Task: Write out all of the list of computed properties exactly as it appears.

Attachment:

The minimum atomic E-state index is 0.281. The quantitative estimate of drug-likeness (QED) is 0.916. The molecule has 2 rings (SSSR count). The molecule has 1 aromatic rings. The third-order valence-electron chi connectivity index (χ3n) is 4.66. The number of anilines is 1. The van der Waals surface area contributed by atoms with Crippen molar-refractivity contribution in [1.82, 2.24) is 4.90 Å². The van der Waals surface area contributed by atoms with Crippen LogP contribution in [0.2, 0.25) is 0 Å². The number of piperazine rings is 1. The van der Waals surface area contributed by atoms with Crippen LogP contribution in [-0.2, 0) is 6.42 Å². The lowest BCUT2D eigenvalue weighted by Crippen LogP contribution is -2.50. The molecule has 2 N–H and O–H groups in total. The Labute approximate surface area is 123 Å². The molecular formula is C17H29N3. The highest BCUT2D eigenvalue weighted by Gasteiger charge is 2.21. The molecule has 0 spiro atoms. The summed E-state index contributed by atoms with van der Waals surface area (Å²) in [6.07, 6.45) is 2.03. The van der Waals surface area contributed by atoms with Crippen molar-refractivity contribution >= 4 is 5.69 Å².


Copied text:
The minimum atomic E-state index is 0.281. The quantitative estimate of drug-likeness (QED) is 0.916. The molecule has 2 rings (SSSR count). The molecule has 1 aromatic rings. The third-order valence-electron chi connectivity index (χ3n) is 4.66. The number of anilines is 1. The van der Waals surface area contributed by atoms with Crippen molar-refractivity contribution in [1.82, 2.24) is 4.90 Å². The van der Waals surface area contributed by atoms with Crippen LogP contribution in [0.2, 0.25) is 0 Å². The number of piperazine rings is 1. The van der Waals surface area contributed by atoms with Crippen LogP contribution in [-0.2, 0) is 6.42 Å². The lowest BCUT2D eigenvalue weighted by Crippen LogP contribution is -2.50. The molecule has 2 N–H and O–H groups in total. The Labute approximate surface area is 123 Å². The molecular formula is C17H29N3. The highest BCUT2D eigenvalue weighted by Gasteiger charge is 2.21. The molecule has 0 spiro atoms. The summed E-state index contributed by atoms with van der Waals surface area (Å²) in [6.07, 6.45) is 2.03. The van der Waals surface area contributed by atoms with Crippen molar-refractivity contribution >= 4 is 5.69 Å².